Tina Mayfield and Michelle McMonigle
Tina Mayfield (TM): In the early 1990s I joined Delta Care Team as a volunteer. And in 1996 Swissair crashed in Halifax, Nova Scotia, and I was called. And I thought, "Oh, I don't know if I can do this." And it was a moment in my life when I realized that there is an internal strength that you sometimes don't realize, you don't reach in and pull it out and show that you have it, until you're called upon to do something that is the unthinkable. And during Swissair I helped two different families. The first family I helped was very high-profile, so it was a very different family in the sense that they kept being spoken to by the media. The second family I helped was a mother and a father who had lost their daughter. Their daughter was very close to my age. And two different families, two different needs. It gave me an opportunity to do something that made me feel so honored and humble and realize I love whatever this is. I want to do this for the rest of my life. I manage a program with approximately 2700 volunteers all over the world, and every time I train them most people walk away with the same feeling I walked away with, of "I don't know if I can do this," or "When you get the call I'm not sure if I can." But having recent experience of going to Brussels I can tell you you always can. It's a great way to give back.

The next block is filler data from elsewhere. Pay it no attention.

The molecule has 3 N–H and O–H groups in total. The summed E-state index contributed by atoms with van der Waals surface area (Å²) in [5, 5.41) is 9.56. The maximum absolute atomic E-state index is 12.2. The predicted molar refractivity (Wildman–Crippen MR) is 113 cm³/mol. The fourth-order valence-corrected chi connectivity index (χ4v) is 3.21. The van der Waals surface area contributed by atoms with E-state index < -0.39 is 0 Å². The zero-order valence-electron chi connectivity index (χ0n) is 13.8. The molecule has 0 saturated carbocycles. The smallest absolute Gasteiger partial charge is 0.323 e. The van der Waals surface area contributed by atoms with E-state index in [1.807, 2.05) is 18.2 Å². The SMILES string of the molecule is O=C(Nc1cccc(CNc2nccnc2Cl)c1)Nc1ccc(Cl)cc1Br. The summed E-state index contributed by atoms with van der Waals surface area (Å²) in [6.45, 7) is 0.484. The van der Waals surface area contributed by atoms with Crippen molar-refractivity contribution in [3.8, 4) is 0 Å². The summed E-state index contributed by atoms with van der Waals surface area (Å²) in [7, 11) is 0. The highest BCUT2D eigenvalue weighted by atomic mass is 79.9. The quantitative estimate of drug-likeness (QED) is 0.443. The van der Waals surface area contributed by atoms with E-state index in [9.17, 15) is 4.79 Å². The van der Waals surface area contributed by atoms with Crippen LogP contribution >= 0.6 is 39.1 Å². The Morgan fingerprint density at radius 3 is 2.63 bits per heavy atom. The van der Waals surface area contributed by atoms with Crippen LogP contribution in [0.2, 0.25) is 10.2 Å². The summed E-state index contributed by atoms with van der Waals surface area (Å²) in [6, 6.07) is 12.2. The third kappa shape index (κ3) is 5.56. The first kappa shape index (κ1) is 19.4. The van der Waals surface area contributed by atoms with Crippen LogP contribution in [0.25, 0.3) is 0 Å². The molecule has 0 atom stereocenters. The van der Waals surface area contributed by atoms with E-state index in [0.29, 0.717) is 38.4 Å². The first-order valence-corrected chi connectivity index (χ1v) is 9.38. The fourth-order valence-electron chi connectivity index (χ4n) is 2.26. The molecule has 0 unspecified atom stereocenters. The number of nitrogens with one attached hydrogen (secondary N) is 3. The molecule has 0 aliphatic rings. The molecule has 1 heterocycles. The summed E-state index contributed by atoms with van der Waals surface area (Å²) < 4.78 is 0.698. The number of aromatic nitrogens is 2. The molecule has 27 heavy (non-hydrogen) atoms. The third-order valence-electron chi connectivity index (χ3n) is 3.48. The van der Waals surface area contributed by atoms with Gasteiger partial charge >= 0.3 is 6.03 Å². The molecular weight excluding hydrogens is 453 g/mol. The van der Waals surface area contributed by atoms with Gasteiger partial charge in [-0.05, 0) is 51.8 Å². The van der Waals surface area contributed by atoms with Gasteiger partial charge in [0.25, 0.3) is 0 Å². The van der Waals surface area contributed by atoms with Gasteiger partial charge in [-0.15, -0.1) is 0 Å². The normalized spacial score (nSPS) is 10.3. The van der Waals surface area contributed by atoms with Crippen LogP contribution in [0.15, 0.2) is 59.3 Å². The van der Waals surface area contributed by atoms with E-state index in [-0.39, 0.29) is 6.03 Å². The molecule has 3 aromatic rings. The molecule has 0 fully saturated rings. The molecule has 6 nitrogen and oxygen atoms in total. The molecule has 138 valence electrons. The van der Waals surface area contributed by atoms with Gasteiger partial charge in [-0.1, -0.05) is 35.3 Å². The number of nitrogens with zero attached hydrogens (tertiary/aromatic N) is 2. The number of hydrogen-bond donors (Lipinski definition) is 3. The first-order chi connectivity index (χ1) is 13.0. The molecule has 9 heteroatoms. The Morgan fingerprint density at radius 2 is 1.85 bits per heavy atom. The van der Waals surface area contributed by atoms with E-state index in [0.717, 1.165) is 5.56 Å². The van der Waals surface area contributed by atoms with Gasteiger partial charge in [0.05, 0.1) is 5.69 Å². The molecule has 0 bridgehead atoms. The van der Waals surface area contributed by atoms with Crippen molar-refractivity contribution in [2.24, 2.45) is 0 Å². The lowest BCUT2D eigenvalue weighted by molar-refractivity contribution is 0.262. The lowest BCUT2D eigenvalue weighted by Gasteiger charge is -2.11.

Michelle McMonigle (MM): We've talked about the Brussels experience a lot over the past couple of weeks since we've been back. I just remember you and I both went into action. You packed me up on a [LAUGHTER] 9:00pm flight, and that's when all of a sudden, you know, "All right; this is real."
MM: Because there we are coming up with a plan for how can we locate passengers that right now are still unconfirmed? What can we do or what do we do once we do confirm that they're at certain hospitals? There is a bond that develops that until you've experienced you just truly can't understand it. I get the passion now.
TM: You have now drank the Kool-Aid.
MM: I have.
MM: But it was the people that we tangibly helped in Brussels...
MM:...that for me made the connection.
TM: For me, the very first conversation that I had with one of the family members who was helping his daughter who had lost her husband, when I said, "This is what we're going to do for you--we're going to have someone meet you. We're going to book you a flight. We're going to have a car meet you. We have a hotel already set up for you. And you don't need to worry about anything." And he was just, like, "You're going to do what?" So I repeated it again, and he was, like, "But you don't have to do that." And I said, "We don't have to, but this is what we want to do. We're here for you." And it just completely surprises me how people were willing to stay away from their spring breaks, and Easter vacation, and just totally dedicated to the cause. You don't regret it. It's not one of those things where you look back at the things that you missed; you really look at it seeing the things that you gained...
TM: ...and the people you got to help.
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